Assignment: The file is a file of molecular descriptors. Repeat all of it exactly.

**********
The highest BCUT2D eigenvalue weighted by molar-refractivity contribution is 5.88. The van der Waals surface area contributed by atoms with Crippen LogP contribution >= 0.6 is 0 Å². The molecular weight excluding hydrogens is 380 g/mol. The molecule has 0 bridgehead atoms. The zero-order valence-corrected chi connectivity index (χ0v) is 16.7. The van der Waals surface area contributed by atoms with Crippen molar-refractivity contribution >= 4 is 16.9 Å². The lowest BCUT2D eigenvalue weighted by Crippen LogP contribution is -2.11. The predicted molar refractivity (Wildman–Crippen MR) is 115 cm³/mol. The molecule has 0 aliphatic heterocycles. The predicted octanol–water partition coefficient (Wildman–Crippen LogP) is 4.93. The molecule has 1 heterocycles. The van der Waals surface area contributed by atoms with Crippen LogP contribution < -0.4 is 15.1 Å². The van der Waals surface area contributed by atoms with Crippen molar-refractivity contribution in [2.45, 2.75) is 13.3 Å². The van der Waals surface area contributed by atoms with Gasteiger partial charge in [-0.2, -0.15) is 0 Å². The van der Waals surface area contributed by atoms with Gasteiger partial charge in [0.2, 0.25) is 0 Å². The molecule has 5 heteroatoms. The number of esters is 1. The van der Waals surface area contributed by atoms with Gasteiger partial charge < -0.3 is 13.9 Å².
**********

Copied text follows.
The highest BCUT2D eigenvalue weighted by molar-refractivity contribution is 5.88. The van der Waals surface area contributed by atoms with Crippen LogP contribution >= 0.6 is 0 Å². The molecular weight excluding hydrogens is 380 g/mol. The molecule has 0 bridgehead atoms. The zero-order valence-corrected chi connectivity index (χ0v) is 16.7. The van der Waals surface area contributed by atoms with Crippen molar-refractivity contribution >= 4 is 16.9 Å². The lowest BCUT2D eigenvalue weighted by Crippen LogP contribution is -2.11. The predicted molar refractivity (Wildman–Crippen MR) is 115 cm³/mol. The molecule has 0 aliphatic heterocycles. The predicted octanol–water partition coefficient (Wildman–Crippen LogP) is 4.93. The molecule has 1 heterocycles. The van der Waals surface area contributed by atoms with Crippen LogP contribution < -0.4 is 15.1 Å². The van der Waals surface area contributed by atoms with Crippen molar-refractivity contribution in [2.45, 2.75) is 13.3 Å². The van der Waals surface area contributed by atoms with Gasteiger partial charge in [-0.2, -0.15) is 0 Å². The van der Waals surface area contributed by atoms with Gasteiger partial charge in [0.2, 0.25) is 0 Å². The molecule has 5 heteroatoms. The number of esters is 1. The van der Waals surface area contributed by atoms with Gasteiger partial charge < -0.3 is 13.9 Å².